Volume 37 Number 5 | October 2023

Claude Rector, MA, MLS(ASCP), ASCLS President

Claude RectorThe following information is shared from the St. Bernards Medical Center Workplace Morale Kit.

Employee morale can be described as employees’ capacity to keep their faith in their organization and its goals. It is especially prominent in the face of hardship, like many employers have seen during the COVID-19 crisis. However, low employee morale can be present during “regular” times, and it is detectable in employees’ behavior. Employees that complain about the company’s policies, work facilities, management, or something else related to the workplace are usually the ones with low morale.

In that sense, extremely low morale is easy to detect, and it will probably go hand-in-hand with high turnover and decreased productivity. However, boosting employee morale is always a good idea, as it has very apparent benefits for your workforce.

7 Essential Steps to Leading High Morale

Morale is the state of confidence, enthusiasm, purpose, and discipline toward goals. Moreover, great morale is all about feelings of dignity and worth at work. To that end, leaders can use these seven daily steps to lead to high morale.

  1. Highlight meaning and give regular feedback. Highlight how employees’ jobs and work affect our business, customers, and community. Your employees get demotivated, and their morale drops if they do not know if their performance makes a difference. Continuous employee feedback has numerous benefits, and companies that apply regular feedback policies enjoy the presence of constant improvement culture.
  2. Create belonging and facilitate team building. Make sure that everyone feels welcome and needed. Prevent cliques so that no one feels isolated. Team building activities in the form of games and friendly competition push your employees to work together in order to win or solve problems. Also, the relaxed team building atmosphere creates a sense of community. Overall, fun and games lift peoples’ spirits and effectively boost your employees’ morale.
  3. Acknowledge, praise, and show appreciation. People like to be reassured that they are doing a good job and be appreciated for it. Nobody works in a vacuum, and both peer-to-peer and top-down recognition have significant power to boost your employee morale. In fact, 58 percent of employees say that their leaders could engage them better by recognizing them. Therefore, try appreciating your employees’ work simply by thanking them. At the end of the day, employee recognition is low cost and high impact.
  4. Clear the obstacles and have employees’ backs. People want to perform well. If there are obstacles they cannot clear, they look to leaders to remove the blocks. Otherwise, why would employees need leaders?
  5. Sustain a positive workplace. You, as a leader, set the tone. Is the vibe fear and negativity or positive learning and growth?
  6. Engage natural talents and diverse ideas. Employees want to use their talents and learn and grow. This is critical to leading high morale.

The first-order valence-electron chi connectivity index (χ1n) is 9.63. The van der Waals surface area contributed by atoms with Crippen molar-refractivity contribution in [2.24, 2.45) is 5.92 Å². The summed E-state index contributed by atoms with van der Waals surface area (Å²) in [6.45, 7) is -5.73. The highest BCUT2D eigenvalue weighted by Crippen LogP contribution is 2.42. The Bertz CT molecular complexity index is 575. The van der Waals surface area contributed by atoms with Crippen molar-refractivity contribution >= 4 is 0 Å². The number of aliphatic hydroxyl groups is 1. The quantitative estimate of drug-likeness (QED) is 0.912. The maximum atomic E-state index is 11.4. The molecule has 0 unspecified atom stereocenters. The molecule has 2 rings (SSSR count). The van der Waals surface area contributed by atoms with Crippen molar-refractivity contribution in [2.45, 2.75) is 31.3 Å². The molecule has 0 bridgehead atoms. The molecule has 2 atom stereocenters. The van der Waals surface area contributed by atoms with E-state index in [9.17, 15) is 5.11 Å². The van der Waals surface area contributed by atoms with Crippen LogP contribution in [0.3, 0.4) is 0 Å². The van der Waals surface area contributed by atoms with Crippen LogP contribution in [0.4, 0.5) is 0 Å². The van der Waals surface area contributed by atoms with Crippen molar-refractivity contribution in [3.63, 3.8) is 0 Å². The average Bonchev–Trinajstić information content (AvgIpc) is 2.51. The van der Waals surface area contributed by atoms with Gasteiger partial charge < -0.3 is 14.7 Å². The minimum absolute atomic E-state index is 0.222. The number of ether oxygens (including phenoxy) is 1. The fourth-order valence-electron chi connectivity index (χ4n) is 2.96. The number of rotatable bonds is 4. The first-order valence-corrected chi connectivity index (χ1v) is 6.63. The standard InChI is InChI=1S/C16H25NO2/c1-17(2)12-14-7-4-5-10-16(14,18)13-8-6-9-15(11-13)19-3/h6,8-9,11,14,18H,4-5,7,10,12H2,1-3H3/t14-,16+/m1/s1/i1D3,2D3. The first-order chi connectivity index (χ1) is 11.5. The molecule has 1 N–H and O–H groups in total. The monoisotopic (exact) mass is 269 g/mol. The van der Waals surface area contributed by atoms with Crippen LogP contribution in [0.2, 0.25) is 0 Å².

7. Most importantly … treat everyone with respect and dignity. This is critical to leading high morale. Even when you feel frustrated, listen and communicate what needs to change instead of venting your emotion. When you use sarcasm and “put downs” when communicating to staff, it kills morale.
Morale Quick Hits
  • Employee Recognition Preference Profile: Have every member of your team complete an Employee Recognition Preference Profile that shares all of their favorite things for you to keep on file. When an employee has a birthday, service anniversary, or goes above and beyond your standards, use this form to surprise them with one of their favorite things and let them know how appreciated they are. Make sure to provide this to all new hires that join your area too.
  • Cheers for Peers: Any staff member can appreciate another staff member at the end of a meeting.
  • Positivity Notes: Challenge each department member to write a note of positivity or appreciation to a member of another department.
  • Treat Fairy: Surprise your team with their favorite treat to help lift spirits when it’s been a crazy day. Use the Recognition Preference Profile to know their favorite drink.
  • The Welcome Board: The purpose of this board is to announce the arrival of a new employee and, in doing so, hopefully make them feel welcome and part of the team. It also benefits current employees to get to know something about the “new person.” Set-up a bulletin board that has room for pictures and a short bio. To keep this staff driven, it is a nice touch to have the co-worker who is precepting the new employee take the picture and write the bio. Gathering this information will not only improve the bonding between preceptor and orientee, but learning more detail about someone’s experience will also ease the orientation process.

Claude Rector is the Director of Laboratory and Respiratory Services at St. Bernards CrossRidge Community Hospital in Wynne, Arkansas.